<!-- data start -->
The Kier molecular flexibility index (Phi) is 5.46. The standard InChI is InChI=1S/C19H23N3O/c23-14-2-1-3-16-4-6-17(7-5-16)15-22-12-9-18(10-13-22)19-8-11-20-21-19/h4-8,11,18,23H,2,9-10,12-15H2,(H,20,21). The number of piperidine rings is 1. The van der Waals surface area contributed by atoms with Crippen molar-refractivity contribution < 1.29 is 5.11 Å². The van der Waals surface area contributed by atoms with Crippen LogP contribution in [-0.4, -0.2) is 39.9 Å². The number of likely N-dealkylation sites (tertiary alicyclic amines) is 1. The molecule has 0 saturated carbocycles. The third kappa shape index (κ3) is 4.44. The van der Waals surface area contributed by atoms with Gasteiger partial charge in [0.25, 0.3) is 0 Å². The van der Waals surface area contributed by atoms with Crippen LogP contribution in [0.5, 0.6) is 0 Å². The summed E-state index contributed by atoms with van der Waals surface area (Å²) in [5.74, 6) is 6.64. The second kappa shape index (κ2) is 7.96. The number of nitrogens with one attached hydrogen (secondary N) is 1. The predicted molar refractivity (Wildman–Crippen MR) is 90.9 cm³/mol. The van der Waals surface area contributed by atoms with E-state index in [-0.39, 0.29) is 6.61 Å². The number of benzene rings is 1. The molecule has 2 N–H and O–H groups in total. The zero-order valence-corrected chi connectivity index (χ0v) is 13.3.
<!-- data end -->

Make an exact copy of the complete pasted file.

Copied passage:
The Kier molecular flexibility index (Phi) is 5.46. The standard InChI is InChI=1S/C19H23N3O/c23-14-2-1-3-16-4-6-17(7-5-16)15-22-12-9-18(10-13-22)19-8-11-20-21-19/h4-8,11,18,23H,2,9-10,12-15H2,(H,20,21). The number of piperidine rings is 1. The van der Waals surface area contributed by atoms with Crippen molar-refractivity contribution < 1.29 is 5.11 Å². The van der Waals surface area contributed by atoms with Crippen LogP contribution in [-0.4, -0.2) is 39.9 Å². The number of likely N-dealkylation sites (tertiary alicyclic amines) is 1. The molecule has 0 saturated carbocycles. The third kappa shape index (κ3) is 4.44. The van der Waals surface area contributed by atoms with Gasteiger partial charge in [0.25, 0.3) is 0 Å². The van der Waals surface area contributed by atoms with Crippen LogP contribution in [0.5, 0.6) is 0 Å². The summed E-state index contributed by atoms with van der Waals surface area (Å²) in [5.74, 6) is 6.64. The second kappa shape index (κ2) is 7.96. The number of nitrogens with one attached hydrogen (secondary N) is 1. The predicted molar refractivity (Wildman–Crippen MR) is 90.9 cm³/mol. The van der Waals surface area contributed by atoms with E-state index in [-0.39, 0.29) is 6.61 Å². The number of benzene rings is 1. The molecule has 2 N–H and O–H groups in total. The zero-order valence-corrected chi connectivity index (χ0v) is 13.3.